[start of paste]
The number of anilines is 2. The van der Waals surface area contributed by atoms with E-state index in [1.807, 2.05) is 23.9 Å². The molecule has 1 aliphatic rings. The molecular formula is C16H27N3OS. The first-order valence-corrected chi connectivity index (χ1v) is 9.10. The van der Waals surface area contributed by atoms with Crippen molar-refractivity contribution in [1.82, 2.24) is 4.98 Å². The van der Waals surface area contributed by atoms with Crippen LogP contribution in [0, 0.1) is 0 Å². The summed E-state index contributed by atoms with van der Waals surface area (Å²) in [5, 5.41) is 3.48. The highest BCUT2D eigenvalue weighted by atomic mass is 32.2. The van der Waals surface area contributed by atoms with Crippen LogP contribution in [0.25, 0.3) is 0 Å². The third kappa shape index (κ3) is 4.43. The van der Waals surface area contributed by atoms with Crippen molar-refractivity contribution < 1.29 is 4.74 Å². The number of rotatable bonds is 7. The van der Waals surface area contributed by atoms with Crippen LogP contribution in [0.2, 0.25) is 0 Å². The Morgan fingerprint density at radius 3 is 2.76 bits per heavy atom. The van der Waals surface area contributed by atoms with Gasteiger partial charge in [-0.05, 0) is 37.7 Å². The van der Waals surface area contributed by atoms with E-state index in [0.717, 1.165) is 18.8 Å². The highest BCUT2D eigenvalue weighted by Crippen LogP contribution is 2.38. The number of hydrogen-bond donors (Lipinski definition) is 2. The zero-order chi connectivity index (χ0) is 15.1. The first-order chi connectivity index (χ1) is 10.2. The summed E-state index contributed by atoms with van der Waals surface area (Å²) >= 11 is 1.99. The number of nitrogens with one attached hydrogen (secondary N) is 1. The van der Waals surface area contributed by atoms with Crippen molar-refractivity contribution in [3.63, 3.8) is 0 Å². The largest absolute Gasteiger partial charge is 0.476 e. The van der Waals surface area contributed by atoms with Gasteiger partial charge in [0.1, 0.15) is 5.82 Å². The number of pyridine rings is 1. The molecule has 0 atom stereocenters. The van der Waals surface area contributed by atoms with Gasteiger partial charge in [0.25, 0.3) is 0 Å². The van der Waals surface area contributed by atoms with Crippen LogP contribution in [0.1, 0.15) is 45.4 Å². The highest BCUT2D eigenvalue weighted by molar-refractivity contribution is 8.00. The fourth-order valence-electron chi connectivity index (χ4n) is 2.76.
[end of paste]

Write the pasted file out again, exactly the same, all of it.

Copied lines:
The number of anilines is 2. The van der Waals surface area contributed by atoms with E-state index in [1.807, 2.05) is 23.9 Å². The molecule has 1 aliphatic rings. The molecular formula is C16H27N3OS. The first-order valence-corrected chi connectivity index (χ1v) is 9.10. The van der Waals surface area contributed by atoms with Crippen molar-refractivity contribution in [1.82, 2.24) is 4.98 Å². The van der Waals surface area contributed by atoms with Crippen LogP contribution in [0, 0.1) is 0 Å². The summed E-state index contributed by atoms with van der Waals surface area (Å²) in [5, 5.41) is 3.48. The highest BCUT2D eigenvalue weighted by atomic mass is 32.2. The van der Waals surface area contributed by atoms with Crippen LogP contribution in [0.25, 0.3) is 0 Å². The third kappa shape index (κ3) is 4.43. The van der Waals surface area contributed by atoms with Crippen molar-refractivity contribution < 1.29 is 4.74 Å². The number of rotatable bonds is 7. The van der Waals surface area contributed by atoms with Crippen LogP contribution in [0.2, 0.25) is 0 Å². The Morgan fingerprint density at radius 3 is 2.76 bits per heavy atom. The van der Waals surface area contributed by atoms with Gasteiger partial charge in [-0.05, 0) is 37.7 Å². The van der Waals surface area contributed by atoms with E-state index in [0.717, 1.165) is 18.8 Å². The highest BCUT2D eigenvalue weighted by Crippen LogP contribution is 2.38. The number of hydrogen-bond donors (Lipinski definition) is 2. The zero-order chi connectivity index (χ0) is 15.1. The first-order chi connectivity index (χ1) is 10.2. The summed E-state index contributed by atoms with van der Waals surface area (Å²) >= 11 is 1.99. The number of nitrogens with one attached hydrogen (secondary N) is 1. The van der Waals surface area contributed by atoms with Crippen molar-refractivity contribution in [3.63, 3.8) is 0 Å². The largest absolute Gasteiger partial charge is 0.476 e. The van der Waals surface area contributed by atoms with Gasteiger partial charge in [0.1, 0.15) is 5.82 Å². The number of pyridine rings is 1. The molecule has 0 atom stereocenters. The van der Waals surface area contributed by atoms with Gasteiger partial charge in [0.25, 0.3) is 0 Å². The van der Waals surface area contributed by atoms with Crippen LogP contribution in [0.1, 0.15) is 45.4 Å². The highest BCUT2D eigenvalue weighted by molar-refractivity contribution is 8.00. The fourth-order valence-electron chi connectivity index (χ4n) is 2.76.